Make Do And Mend

Sherborne Museum

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Supported through
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Ilminster Memories

Do you remember RAF Merryfield? If so your memories could be valuable to not only our museum project but also the RAF National Service Association South West Group. David Bond, Editor of the Association’s magazine can be contacted on 01460 55967.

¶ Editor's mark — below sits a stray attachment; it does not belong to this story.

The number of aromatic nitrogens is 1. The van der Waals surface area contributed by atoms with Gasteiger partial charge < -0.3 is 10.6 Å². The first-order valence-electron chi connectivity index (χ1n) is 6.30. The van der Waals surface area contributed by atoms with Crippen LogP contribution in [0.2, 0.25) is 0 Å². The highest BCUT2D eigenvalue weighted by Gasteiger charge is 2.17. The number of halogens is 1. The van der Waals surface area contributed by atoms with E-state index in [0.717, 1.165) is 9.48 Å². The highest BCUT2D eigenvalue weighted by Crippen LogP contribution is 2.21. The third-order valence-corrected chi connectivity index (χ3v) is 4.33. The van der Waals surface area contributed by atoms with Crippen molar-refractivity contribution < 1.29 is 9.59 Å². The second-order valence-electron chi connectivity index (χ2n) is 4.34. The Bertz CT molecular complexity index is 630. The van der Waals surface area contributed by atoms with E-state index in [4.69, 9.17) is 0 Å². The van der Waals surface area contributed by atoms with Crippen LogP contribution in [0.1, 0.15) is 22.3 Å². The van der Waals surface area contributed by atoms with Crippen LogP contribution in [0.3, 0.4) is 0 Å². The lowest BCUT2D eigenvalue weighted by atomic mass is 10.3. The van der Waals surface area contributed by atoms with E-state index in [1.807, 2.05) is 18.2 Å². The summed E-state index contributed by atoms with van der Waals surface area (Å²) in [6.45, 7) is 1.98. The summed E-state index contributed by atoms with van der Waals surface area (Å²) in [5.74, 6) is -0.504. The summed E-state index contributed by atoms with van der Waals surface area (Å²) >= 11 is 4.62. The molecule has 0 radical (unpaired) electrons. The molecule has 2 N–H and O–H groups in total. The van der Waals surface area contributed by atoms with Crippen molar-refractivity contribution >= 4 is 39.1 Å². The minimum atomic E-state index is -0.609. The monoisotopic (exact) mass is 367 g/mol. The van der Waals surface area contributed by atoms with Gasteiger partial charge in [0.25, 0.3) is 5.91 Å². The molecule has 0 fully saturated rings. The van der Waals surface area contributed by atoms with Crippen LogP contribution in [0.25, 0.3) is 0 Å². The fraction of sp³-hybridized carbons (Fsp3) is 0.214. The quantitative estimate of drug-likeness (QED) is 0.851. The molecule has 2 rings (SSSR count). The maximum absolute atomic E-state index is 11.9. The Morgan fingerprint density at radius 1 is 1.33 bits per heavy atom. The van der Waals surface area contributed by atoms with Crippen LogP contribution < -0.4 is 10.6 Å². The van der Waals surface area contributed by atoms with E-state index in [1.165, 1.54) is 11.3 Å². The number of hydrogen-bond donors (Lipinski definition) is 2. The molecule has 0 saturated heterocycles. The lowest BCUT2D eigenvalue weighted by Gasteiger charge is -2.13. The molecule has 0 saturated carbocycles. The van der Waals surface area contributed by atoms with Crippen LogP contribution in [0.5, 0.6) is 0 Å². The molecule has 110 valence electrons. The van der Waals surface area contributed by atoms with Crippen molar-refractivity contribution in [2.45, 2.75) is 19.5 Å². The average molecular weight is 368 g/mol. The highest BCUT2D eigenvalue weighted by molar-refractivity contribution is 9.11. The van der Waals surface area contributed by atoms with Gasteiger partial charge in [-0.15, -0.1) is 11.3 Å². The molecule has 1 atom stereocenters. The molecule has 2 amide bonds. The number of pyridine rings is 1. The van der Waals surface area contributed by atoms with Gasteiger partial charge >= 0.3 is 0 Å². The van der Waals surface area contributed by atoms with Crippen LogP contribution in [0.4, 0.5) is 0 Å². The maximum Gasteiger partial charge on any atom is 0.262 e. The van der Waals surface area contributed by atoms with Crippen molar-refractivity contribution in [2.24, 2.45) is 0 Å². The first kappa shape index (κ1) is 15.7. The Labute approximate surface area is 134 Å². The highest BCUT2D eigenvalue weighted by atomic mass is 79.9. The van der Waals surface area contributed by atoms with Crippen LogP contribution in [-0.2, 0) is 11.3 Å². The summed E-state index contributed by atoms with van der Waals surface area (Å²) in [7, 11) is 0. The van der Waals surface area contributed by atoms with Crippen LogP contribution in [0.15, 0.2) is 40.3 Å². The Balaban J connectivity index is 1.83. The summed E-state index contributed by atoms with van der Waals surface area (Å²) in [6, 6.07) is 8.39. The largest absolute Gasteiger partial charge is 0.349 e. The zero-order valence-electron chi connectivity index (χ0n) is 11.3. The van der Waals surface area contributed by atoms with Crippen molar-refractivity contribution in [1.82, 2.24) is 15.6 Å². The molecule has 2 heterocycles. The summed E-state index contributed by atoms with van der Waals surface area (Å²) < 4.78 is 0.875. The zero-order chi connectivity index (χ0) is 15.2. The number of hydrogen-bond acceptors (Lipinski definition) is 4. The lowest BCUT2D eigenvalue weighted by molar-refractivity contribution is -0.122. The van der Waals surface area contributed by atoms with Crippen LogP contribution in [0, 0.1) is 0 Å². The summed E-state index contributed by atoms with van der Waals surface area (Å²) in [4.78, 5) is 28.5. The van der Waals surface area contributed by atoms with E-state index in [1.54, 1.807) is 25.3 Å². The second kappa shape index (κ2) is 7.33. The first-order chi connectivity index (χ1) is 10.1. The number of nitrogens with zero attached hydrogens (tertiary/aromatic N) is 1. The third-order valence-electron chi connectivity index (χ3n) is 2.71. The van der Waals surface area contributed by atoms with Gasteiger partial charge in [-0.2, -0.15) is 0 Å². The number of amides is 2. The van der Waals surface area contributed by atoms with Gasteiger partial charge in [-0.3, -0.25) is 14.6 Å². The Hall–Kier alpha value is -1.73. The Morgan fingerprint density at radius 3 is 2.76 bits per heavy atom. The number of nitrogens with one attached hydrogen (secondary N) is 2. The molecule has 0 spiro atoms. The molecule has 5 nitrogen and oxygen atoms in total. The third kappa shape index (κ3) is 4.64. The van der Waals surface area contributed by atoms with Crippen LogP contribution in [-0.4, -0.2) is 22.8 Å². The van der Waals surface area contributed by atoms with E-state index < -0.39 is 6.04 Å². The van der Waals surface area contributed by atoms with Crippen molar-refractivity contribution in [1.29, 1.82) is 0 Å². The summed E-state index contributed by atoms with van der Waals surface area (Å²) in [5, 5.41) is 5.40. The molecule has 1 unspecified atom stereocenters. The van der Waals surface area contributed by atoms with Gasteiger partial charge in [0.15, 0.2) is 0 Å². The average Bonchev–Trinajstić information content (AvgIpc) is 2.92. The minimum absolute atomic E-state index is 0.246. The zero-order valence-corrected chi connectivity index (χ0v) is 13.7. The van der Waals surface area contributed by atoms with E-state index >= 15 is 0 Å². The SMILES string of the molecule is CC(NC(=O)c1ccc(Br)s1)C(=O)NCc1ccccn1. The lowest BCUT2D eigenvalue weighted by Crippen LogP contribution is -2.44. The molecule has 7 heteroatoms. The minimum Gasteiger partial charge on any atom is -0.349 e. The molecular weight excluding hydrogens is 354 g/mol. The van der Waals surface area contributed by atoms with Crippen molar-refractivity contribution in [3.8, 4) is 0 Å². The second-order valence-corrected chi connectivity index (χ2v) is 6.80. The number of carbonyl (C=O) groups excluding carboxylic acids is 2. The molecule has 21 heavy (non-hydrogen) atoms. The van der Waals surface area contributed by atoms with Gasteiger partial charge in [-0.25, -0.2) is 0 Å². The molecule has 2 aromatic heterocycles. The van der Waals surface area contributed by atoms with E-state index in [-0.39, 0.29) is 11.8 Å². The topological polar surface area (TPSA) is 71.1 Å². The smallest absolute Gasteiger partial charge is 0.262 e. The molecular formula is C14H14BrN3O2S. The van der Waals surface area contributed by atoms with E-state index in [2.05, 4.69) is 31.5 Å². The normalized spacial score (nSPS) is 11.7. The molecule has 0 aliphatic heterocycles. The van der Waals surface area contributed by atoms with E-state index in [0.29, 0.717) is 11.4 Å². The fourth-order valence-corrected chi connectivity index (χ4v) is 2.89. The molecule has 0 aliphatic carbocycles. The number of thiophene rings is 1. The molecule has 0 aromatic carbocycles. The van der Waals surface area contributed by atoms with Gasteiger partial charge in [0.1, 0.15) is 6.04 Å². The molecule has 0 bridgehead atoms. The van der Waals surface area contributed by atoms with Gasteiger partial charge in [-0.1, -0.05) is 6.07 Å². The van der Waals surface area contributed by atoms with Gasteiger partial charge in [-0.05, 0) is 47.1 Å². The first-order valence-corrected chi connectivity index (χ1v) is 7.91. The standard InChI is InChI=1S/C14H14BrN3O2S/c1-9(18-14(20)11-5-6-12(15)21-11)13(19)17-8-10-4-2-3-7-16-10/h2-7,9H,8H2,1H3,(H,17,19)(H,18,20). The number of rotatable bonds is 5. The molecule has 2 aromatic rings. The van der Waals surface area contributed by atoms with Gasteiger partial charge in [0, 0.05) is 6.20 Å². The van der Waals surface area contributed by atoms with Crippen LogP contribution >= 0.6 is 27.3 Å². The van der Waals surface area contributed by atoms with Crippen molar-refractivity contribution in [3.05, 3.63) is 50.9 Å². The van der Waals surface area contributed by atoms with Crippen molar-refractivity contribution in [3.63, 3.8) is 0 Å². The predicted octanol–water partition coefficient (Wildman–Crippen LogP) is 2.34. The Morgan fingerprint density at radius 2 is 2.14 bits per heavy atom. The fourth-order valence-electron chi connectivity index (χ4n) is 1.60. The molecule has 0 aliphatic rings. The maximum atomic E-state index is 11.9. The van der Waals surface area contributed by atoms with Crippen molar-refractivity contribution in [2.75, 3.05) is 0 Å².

Many people have already recalled that work began on the new airfield that was little more than a mile from Ilminster, Somerset, towards the end of 1942. In its early years it was known as RAF Isle Abbots and with three runways built to bomber standard it was an impressive sight. The main runway was 6000ft long with the others 4200ft. and 3660 ft, and after overcoming problems with its construction in the Somerset wetlands, it was formally opened by the RAF in February 1944. By that time its name had been changed to RAF Merryfield, the reason for which is still largely unknown and puzzles historians today. United States Air Force use followed and the airfield played a significant role in D-Day operations and was later returned to RAF control. The Dakota became a commin sight until the aircraft closed in 1946. For a few years the airfield remained empty but it was re-opened as an advanced pilot training establishment in 1951. Canberras were amongst the planes to use the site in the 1950s and the Royal Navy with Sea Venoms followed until 1961 when it appeared RAF Merryfield would close for ever. A decade later part of the site was re-opened for assault helicopter training. David Bond of Ilminster has many happy memories of serving there in the 1950s and since retirement has been putting together an archive of the site and has also accumulated a large number of photographs.